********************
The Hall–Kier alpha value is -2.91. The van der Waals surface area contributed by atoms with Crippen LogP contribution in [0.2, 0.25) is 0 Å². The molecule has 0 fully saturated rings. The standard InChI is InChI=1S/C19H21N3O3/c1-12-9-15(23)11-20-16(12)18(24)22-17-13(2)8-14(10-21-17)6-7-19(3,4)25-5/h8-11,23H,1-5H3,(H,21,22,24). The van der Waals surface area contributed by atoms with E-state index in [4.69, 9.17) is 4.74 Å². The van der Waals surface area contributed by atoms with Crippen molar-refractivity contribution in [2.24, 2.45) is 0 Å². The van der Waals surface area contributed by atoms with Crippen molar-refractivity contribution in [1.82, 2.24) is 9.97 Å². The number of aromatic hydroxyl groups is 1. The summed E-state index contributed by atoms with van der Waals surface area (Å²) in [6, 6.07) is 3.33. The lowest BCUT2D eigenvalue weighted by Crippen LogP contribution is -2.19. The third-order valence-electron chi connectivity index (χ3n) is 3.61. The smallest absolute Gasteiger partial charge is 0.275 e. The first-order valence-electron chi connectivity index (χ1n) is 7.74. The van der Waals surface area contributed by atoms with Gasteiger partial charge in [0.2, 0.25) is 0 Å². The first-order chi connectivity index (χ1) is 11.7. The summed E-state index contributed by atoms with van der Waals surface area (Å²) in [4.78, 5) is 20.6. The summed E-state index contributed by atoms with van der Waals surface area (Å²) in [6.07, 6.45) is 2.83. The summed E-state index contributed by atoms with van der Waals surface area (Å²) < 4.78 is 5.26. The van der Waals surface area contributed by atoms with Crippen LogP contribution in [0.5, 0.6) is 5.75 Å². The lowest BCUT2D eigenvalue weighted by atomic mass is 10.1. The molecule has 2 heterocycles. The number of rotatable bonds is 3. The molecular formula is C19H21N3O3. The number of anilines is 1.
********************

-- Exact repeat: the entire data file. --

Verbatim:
The Hall–Kier alpha value is -2.91. The van der Waals surface area contributed by atoms with Crippen LogP contribution in [0.2, 0.25) is 0 Å². The molecule has 0 fully saturated rings. The standard InChI is InChI=1S/C19H21N3O3/c1-12-9-15(23)11-20-16(12)18(24)22-17-13(2)8-14(10-21-17)6-7-19(3,4)25-5/h8-11,23H,1-5H3,(H,21,22,24). The van der Waals surface area contributed by atoms with E-state index in [4.69, 9.17) is 4.74 Å². The van der Waals surface area contributed by atoms with Crippen molar-refractivity contribution in [2.24, 2.45) is 0 Å². The van der Waals surface area contributed by atoms with Crippen molar-refractivity contribution in [1.82, 2.24) is 9.97 Å². The number of aromatic hydroxyl groups is 1. The summed E-state index contributed by atoms with van der Waals surface area (Å²) in [6, 6.07) is 3.33. The lowest BCUT2D eigenvalue weighted by Crippen LogP contribution is -2.19. The third-order valence-electron chi connectivity index (χ3n) is 3.61. The smallest absolute Gasteiger partial charge is 0.275 e. The first-order valence-electron chi connectivity index (χ1n) is 7.74. The van der Waals surface area contributed by atoms with Gasteiger partial charge in [0.2, 0.25) is 0 Å². The first-order chi connectivity index (χ1) is 11.7. The summed E-state index contributed by atoms with van der Waals surface area (Å²) in [4.78, 5) is 20.6. The summed E-state index contributed by atoms with van der Waals surface area (Å²) in [6.07, 6.45) is 2.83. The summed E-state index contributed by atoms with van der Waals surface area (Å²) < 4.78 is 5.26. The van der Waals surface area contributed by atoms with Crippen LogP contribution in [0.5, 0.6) is 5.75 Å². The lowest BCUT2D eigenvalue weighted by atomic mass is 10.1. The molecule has 2 heterocycles. The number of rotatable bonds is 3. The molecular formula is C19H21N3O3. The number of anilines is 1.